The spiritual experience being discussed by the excursion focuses on the "phenomenon" of the "black Madonna". I say "phenomenon" because from all of the research I have done, it seems that the explanation is so straightforward that it seems strange that anyone who declare anything else as being the reasoning behind their existence. The Black Madonna's are essentially woodcut icons depicting the Virgin Mary carrying the infant Jesus Christ in her arms; but what makes them "black" is simply that the skin (as well as the coloring in the larger selection) is darker than perceived in all other personifications. Several groups have claimed this as a phenomenon, as there are numerous Black Madonnas scattered across Europe and North Africa, and the idea behind its existence creates a different interpretation than the lighter skinned Mary seen traditionally. Critics have allocated that a Black Madonna signifies power where a lighter skinned Mary simply personifies purity. This is an interesting argument, and although I believe that representations of Mary/Christ/Apostles should be more olive skinned to match their Mediterranean/Middle Eastern origins, it seems to place more emphasis on the semiotic translation of her/their depiction rather than placing emphasis on why they are being depicted in the first place. Many of these critics/scholars have placed the emphasis on distinguishing these characteristics from an anti-religious standpoint, and from the point that the iconography matters more than that which is being interpreted by the voyeur.

The explanation: So why are the Black Madonnas black? They weren't created that way, and it isn't the cause of some immense hoax, so why do these subjects stand out from the hundreds of thousands of others that are not depicted in this way? Well the explanation is actually quite simple: The woodcuts have aged, just as the materials used to paint the depictions on their surfaces. For centuries these pieces have hung in churches throughout the world and have been kept in relatively low lighting, only being illuminated by candle light. Throughout the centuries the travel of smoke, and low lighting have actually caused the woodcuts to age and take on the chemical properties of the smoke itself. Its actually quite simple once explained; but it seems that for the sake of tourism and the essence of mystery, the idea that the woodcuts would change on their own power is kind of a cool concept. I should mention that not all scholars/critics have taken the stance of anti-religious perspective. In fact in many locations in Africa and the Middle East, the idea of the Black Madonna has been adopted as the true personification of the Virgin Mary. It is interesting to note that these perspectives come from local churches and parishes that have adopted the form into their cultural heritage and just as many Western churches have adopted the "white jesus" perspective, it does not resemble the true Jewish image of Christ/Mary. Without a true accurate image, it can only be guessed at/imagined anyways and thus it should be noted that these images are just that, images. They are not the true forms, nor are they in any way an accurate portrayal, and it should be noted that the truth comes from faith, and it is through the practice of faith that we understand that which is only being guessed at in these inaccurate representations. The purpose of these pieces remains to be stated, and that can be summed up in a very simple allocation: "Reason is the natural order of truth; but imagination is the organ of meaning."-C. S. Lewis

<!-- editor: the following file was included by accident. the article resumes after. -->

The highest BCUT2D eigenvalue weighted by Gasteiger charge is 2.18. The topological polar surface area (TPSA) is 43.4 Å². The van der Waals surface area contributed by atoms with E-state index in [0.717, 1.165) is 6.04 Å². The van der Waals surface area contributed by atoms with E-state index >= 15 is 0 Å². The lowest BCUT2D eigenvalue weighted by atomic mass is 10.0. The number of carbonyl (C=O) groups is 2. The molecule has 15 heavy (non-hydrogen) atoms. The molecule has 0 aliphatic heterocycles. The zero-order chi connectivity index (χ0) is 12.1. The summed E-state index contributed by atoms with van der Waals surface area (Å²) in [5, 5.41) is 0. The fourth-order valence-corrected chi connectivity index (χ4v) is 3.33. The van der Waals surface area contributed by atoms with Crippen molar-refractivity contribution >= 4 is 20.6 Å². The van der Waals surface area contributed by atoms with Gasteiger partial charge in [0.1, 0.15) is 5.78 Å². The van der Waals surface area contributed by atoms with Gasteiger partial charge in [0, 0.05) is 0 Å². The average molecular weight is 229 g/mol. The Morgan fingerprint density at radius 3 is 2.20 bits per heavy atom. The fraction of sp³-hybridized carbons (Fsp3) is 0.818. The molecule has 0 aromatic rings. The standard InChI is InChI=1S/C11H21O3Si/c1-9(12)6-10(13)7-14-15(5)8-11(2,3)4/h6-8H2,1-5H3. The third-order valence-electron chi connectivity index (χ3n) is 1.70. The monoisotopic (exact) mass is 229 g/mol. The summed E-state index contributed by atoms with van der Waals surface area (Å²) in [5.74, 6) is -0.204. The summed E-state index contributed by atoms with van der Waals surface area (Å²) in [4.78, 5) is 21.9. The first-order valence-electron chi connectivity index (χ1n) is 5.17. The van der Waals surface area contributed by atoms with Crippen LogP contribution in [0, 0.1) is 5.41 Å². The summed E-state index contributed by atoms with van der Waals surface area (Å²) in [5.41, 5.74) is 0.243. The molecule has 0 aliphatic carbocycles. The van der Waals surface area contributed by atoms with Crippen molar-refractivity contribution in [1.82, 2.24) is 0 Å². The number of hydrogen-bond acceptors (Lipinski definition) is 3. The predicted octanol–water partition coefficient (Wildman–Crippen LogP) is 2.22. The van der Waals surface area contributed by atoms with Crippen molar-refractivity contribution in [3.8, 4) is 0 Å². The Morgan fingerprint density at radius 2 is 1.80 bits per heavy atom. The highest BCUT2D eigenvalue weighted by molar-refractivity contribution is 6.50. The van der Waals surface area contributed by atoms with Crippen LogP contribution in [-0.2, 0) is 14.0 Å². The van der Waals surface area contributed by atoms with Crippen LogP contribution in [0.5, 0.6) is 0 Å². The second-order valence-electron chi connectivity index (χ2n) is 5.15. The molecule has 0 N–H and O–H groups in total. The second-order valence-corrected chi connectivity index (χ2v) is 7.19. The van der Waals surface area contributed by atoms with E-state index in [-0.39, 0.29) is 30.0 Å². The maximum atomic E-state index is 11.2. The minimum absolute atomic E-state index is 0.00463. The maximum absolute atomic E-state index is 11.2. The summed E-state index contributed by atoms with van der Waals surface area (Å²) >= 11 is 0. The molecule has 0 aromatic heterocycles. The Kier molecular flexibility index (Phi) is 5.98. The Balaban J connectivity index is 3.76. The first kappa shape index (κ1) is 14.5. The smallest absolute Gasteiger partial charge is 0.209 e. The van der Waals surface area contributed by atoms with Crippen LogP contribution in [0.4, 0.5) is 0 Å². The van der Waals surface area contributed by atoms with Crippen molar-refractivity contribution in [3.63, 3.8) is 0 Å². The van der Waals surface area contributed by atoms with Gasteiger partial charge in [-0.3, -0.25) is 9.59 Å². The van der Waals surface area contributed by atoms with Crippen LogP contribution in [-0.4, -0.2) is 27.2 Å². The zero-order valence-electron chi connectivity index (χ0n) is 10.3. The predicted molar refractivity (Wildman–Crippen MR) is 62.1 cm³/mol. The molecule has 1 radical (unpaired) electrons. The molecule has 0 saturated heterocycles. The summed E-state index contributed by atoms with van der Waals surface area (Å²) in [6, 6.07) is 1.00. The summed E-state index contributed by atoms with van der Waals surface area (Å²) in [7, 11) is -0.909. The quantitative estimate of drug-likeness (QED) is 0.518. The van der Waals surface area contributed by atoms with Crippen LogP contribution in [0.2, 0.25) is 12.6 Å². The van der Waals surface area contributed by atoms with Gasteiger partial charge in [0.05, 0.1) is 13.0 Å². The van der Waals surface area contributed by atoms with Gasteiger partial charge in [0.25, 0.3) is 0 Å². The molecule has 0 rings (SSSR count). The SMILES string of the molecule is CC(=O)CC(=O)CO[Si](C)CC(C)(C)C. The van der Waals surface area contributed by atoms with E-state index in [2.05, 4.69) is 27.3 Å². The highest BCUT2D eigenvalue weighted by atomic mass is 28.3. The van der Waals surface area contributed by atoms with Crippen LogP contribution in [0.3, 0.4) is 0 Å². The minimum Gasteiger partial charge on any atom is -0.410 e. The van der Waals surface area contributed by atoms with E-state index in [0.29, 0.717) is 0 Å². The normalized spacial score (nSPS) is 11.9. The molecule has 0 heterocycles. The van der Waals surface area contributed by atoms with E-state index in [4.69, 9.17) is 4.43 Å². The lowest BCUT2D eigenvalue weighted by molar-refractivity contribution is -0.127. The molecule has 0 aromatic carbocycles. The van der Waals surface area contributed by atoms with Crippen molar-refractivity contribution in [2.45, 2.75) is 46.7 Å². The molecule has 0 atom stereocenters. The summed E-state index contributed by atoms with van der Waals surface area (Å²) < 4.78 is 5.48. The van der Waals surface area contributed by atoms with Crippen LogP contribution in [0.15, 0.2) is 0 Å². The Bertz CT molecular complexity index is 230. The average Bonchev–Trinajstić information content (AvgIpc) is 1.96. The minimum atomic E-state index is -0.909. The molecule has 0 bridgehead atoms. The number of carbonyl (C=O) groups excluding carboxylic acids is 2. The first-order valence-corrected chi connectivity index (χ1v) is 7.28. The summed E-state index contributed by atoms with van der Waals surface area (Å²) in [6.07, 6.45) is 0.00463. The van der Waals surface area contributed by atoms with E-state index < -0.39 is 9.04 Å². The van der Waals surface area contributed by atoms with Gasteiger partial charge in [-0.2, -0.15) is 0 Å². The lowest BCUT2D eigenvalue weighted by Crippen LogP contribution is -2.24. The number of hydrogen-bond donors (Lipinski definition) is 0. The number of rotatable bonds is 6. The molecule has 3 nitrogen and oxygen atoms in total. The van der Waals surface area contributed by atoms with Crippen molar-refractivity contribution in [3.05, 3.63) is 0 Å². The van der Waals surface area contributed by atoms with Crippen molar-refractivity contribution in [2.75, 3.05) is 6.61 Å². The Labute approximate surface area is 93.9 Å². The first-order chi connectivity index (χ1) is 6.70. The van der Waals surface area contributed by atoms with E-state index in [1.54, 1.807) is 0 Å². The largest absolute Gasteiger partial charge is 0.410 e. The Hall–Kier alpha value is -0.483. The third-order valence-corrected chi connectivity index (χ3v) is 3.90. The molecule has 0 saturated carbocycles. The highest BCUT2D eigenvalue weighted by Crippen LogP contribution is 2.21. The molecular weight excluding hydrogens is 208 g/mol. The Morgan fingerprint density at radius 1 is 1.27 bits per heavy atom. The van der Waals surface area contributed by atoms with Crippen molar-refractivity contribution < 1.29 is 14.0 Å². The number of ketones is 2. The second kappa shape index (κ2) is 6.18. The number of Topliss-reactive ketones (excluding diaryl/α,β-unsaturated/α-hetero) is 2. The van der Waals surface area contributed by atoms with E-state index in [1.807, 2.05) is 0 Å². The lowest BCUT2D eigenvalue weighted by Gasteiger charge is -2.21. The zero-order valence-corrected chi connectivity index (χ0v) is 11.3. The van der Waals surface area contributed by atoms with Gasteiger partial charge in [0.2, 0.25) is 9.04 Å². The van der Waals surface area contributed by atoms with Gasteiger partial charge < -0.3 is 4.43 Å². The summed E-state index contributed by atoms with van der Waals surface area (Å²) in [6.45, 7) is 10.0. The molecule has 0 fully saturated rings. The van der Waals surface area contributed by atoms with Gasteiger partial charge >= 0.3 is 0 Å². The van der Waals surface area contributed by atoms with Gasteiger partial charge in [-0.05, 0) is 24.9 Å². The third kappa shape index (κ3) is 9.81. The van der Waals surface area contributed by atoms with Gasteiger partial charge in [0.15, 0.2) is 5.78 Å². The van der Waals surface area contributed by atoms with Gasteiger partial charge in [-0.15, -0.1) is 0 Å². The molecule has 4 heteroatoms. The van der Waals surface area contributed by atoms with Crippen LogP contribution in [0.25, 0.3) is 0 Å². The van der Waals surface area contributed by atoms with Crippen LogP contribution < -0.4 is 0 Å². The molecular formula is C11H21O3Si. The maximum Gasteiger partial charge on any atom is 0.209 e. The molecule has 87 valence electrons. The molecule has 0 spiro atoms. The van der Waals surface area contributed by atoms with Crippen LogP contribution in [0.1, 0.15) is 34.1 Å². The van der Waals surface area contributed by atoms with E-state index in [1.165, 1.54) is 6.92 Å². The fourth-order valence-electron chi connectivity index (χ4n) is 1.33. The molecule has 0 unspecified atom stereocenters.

I take from this that the way in which many traditions have guided their focus has been by the use of art/imagery to depict that which cannot be seen; but can be experienced. It is not to say that their haven't been problems with that standpoint (there have been many) ; but to explain the existence of this practice, it seems to fit for this argument. I could literally write pages upon pages about iconography and representation; but ultimately it comes down to the individuals focus on God, and not the imagery that defines ones faith. That is the most important distinction I can make, and hopefully it is met well. I apologize if any mistakes are found in this blog, and please say something if you find yourself not in agreement. :)

I hope that you all found this interesting, because I have been meaning to write this for a few days and just haven't had the focus to get it out till now.